Presented by the local Dai nobility to a British customs officer in 1936.
Base 6 mm
At 12 cm 4.5 mm
Middle 4.5 mm
Near tip 3.5 mm
Base 36 mm
At 12 cm 38 mm
Middle 36 mm
Near tip 20 mm
18.5 cm from guard
Southern China, probably Canton
Iron, steel, brass, wood, silk, ray-skin, green pigment
Second half 19th century
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A large Chinese officer's saber or pèidāo (佩刀) from southern China of a somewhat unusual style, probably a privately commissioned piece.
It is built around a beautifully forged blade, in full polish by Philip Tom, revealing a burl grain pattern on the forge folded layers that flank its inserted high-carbon steel edge plate. The edge, in turn, was heat treated, showing subtle cloudy effects of the crystallization of the carbon. The blade has no grooves, so the forge folded patterns can be enjoyed to the fullest. The work is very tightly forged.
The blade is long and starts fairly wide, reaching its greatest width at some 12 cm from the guard and then gradually narrowing and with a tip that sweeps up gently, reminding much more of the profiles seen on Ming sabers on artwork than the typical Qing style. It also has a subtle back bevel at the tip to further lighten this section for improved handling. These design elements are all hallmarks of southern Chinese work.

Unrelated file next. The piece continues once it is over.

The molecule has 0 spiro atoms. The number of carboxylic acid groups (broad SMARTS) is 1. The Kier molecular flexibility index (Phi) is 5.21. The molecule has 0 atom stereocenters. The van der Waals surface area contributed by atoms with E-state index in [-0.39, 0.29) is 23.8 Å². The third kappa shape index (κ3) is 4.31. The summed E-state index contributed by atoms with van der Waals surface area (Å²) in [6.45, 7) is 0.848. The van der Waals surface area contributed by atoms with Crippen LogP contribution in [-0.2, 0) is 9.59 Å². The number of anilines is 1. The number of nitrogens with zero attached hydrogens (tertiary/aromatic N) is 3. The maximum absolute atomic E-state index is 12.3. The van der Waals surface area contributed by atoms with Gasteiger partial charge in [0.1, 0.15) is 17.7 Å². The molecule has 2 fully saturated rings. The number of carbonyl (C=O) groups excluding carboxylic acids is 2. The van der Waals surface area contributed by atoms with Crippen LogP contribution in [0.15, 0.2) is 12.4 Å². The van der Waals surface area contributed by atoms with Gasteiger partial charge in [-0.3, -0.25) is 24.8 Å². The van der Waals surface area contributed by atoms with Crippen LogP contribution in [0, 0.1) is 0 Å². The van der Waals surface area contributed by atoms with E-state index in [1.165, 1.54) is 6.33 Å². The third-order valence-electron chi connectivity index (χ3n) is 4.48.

The hilt retains its original dark blue silk wrap which is now a dark greenish hue due to its age. The cast brass hilt mounts are decorated with archaic designs of kui dragons which were inspired by old bronzes collected by the Qing upper class. Such mounts were probably made in Guangzhou in the second half of the 19th century, as various antique sabers with similar mounts come with provenance from that area.
It comes with its original wooden scabbard with emerald green ray-skin covering, and a complete set of cast brass mounts with kui dragon decor that matches the hilt mounts.
Use and handling
The smart geometry with a subtle back bevel and tapering tip section lend this saber a much more lively and responsive feel than the bare numbers would suggest. Due to the size and where the balance is, this is probably a cavalry saber but it's nimble enough to serve well in regular infantry use as well.
Some losses to the wrap, what is there is fairly stable but not good enough for rigorous training with this piece. Minor play in the guard. Losses to the ray-skin at the scabbard and a missing sliver of wood at the top of the scabbard. Handle is fairly tight. Blade in near-excellent condition, almost entirely free of pitting. It retains its original contours and has no nicks.
A nice and large Southern Chinese saber, probably a privately commissioned piece for a mounted officer. It is built around a very nicely forged blade that shows off nice tight burl pattern.
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